Second time around - different area. Told the MW early on about pain starting, thinking it would be a long battle to get help. Got immediate referral, saw physio every 2 or 3 weeks from then on and every week the last month before I was due, got belts and exercises early on. Result - much less severe pain and problems.

DOn't know why MW don't hand out belts as they can help so much. I know they reckon that they don't help everyone but given that they will really really help a seriously large significant number of those that do use them, surely it is worth wasting the odd one or two that don't help much and saving a lot of pain and problems for everyone else that they do help. It's not like a physio will know beforehand if it will work for you or not. And the sooner you wear it the more help it can provide and prevent things from getting bad as quickly. There are a lot more medicines and treatments that have much lower success rates that get prescribed without a thought!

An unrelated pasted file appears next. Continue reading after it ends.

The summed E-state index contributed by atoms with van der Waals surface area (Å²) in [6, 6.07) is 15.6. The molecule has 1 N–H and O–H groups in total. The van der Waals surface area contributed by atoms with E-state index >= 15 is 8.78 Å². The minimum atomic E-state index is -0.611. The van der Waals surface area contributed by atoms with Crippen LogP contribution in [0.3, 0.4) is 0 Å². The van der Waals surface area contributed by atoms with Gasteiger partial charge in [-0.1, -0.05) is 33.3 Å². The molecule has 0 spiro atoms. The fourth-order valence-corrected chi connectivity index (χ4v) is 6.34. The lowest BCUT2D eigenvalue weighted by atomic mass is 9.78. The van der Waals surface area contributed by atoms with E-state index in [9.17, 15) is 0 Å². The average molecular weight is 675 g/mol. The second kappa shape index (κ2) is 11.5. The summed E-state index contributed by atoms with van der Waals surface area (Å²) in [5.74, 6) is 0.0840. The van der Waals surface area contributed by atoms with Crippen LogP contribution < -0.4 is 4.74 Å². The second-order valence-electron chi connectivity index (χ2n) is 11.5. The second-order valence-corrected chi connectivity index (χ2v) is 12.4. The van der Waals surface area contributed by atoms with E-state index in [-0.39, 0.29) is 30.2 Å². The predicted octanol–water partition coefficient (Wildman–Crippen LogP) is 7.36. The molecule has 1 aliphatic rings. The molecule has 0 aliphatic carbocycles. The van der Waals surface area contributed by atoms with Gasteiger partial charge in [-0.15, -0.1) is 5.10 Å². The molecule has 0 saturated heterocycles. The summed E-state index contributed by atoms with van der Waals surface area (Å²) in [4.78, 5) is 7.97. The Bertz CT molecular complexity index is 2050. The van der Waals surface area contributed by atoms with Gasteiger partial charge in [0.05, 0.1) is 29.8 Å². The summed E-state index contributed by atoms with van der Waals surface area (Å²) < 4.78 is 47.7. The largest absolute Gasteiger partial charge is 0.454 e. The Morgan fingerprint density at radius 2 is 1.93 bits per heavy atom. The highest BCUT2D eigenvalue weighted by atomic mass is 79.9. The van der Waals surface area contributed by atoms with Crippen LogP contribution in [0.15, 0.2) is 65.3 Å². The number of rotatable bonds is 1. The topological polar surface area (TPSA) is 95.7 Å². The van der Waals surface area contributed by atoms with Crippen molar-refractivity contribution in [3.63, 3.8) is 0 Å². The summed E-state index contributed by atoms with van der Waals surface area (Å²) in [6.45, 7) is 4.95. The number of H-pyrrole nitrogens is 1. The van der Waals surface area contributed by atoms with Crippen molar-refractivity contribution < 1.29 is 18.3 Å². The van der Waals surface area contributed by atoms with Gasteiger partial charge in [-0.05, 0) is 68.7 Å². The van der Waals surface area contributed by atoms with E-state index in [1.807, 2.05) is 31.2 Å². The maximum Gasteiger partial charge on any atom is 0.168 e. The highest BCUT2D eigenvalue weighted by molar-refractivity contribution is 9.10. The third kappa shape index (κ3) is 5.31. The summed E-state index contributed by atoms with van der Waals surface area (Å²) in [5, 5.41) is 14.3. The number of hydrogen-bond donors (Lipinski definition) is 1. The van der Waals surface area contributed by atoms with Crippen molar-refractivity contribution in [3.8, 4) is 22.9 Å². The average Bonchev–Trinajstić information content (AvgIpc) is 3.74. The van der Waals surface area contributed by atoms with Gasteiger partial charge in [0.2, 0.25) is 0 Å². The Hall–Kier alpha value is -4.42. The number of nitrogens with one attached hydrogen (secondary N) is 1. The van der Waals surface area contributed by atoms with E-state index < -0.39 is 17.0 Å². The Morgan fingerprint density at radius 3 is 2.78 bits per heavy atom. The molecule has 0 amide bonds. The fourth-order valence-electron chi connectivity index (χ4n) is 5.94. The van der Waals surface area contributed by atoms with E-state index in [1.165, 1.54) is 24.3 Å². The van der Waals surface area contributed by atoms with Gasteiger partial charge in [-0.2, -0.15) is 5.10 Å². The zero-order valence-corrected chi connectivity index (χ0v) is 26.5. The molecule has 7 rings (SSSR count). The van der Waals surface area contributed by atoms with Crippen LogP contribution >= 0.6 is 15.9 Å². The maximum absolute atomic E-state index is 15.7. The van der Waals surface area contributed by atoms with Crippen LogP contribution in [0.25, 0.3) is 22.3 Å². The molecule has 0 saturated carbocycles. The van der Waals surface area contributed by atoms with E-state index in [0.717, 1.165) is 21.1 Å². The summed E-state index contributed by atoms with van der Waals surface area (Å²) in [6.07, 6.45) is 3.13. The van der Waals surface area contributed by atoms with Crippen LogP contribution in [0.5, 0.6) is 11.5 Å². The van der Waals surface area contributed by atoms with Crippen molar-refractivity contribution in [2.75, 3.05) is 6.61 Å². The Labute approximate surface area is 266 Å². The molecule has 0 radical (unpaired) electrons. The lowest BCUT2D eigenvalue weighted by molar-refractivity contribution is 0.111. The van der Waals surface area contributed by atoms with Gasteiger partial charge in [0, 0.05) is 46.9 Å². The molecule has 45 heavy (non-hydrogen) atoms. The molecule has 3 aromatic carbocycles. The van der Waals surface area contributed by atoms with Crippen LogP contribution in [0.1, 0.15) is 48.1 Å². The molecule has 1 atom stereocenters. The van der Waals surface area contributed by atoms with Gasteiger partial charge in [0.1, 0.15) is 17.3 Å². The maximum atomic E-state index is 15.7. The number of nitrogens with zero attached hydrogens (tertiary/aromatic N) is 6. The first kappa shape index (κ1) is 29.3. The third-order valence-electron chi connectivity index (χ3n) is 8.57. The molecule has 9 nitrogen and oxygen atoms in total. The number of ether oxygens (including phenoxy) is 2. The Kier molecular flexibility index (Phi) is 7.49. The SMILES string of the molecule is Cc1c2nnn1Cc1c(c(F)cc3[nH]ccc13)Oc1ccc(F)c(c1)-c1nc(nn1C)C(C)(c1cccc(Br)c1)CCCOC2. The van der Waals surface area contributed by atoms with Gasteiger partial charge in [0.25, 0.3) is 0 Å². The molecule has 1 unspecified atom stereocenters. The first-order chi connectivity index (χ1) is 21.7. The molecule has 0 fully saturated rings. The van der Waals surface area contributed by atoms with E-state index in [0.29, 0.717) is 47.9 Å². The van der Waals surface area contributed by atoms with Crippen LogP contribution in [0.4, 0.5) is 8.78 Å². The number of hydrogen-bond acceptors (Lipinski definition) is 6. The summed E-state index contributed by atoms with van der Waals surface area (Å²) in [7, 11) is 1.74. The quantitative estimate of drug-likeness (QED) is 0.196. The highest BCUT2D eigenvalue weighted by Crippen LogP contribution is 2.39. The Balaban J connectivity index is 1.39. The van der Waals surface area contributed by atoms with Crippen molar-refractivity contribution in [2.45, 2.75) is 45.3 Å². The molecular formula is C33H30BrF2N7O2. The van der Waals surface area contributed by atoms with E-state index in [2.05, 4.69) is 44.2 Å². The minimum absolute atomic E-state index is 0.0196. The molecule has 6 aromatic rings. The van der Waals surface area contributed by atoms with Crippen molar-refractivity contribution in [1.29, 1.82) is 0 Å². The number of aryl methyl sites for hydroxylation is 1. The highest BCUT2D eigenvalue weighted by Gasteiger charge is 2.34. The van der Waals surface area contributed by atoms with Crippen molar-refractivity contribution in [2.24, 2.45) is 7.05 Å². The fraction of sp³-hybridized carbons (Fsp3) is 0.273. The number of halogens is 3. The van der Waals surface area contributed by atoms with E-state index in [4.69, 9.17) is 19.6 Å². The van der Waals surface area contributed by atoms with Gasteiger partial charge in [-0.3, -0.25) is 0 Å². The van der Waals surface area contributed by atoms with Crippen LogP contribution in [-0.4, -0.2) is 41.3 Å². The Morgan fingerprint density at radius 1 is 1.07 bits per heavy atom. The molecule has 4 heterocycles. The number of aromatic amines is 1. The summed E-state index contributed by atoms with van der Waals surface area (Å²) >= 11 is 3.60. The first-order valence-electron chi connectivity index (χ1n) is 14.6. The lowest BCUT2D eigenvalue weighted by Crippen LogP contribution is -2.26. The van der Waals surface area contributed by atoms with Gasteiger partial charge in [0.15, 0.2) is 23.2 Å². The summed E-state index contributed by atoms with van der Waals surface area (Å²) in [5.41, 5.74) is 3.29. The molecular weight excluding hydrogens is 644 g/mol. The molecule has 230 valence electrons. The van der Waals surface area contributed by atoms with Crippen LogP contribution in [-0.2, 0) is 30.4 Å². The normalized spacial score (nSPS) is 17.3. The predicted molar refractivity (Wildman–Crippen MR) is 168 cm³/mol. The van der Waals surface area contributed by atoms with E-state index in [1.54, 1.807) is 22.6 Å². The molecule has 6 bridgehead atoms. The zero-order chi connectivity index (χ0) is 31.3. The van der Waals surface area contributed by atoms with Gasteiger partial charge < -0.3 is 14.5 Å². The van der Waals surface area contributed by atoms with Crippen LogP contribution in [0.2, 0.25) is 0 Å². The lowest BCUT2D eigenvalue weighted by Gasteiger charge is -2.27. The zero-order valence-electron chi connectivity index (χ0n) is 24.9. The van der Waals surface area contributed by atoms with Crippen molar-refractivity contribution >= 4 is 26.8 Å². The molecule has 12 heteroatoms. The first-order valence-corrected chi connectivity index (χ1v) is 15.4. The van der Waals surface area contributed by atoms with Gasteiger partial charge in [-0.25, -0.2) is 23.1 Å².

Begga Mon 29-Apr-13 13:23:58

Message deleted by Mumsnet for breaking our Talk Guidelines. Replies may also be deleted.

BeCool Mon 29-Apr-13 15:58:56

I had mildish SPD and then really bad heartburn. So I had to sleep on a slope, which made the SPD really bad. Cycle of hell.

I used to sleep propped up with loads of cushions that helped. And I moved slowly. Getting up from sitting down at work was agony. I did see a physio and that helped.

Gosh I'm just moaning, not offering advice.

On the bright side it did mostly stop after the baby came (she was due 2 years ago today).

IneedAsockamnesty Mon 29-Apr-13 16:19:47

Before you go into labour measure your pain free gap ( how far you can spread your legs before it hurts) get the measurement put on your birth plan and highlighted during labour get support not to go past your pain free zone. Its also better if you don't deliver when flat on your back.

IneedAsockamnesty Mon 29-Apr-13 16:21:06

Oh and if anyone offers you a cortisone type injection in your pelvis refuse it, it hurts like buggery and only helps for about an hour.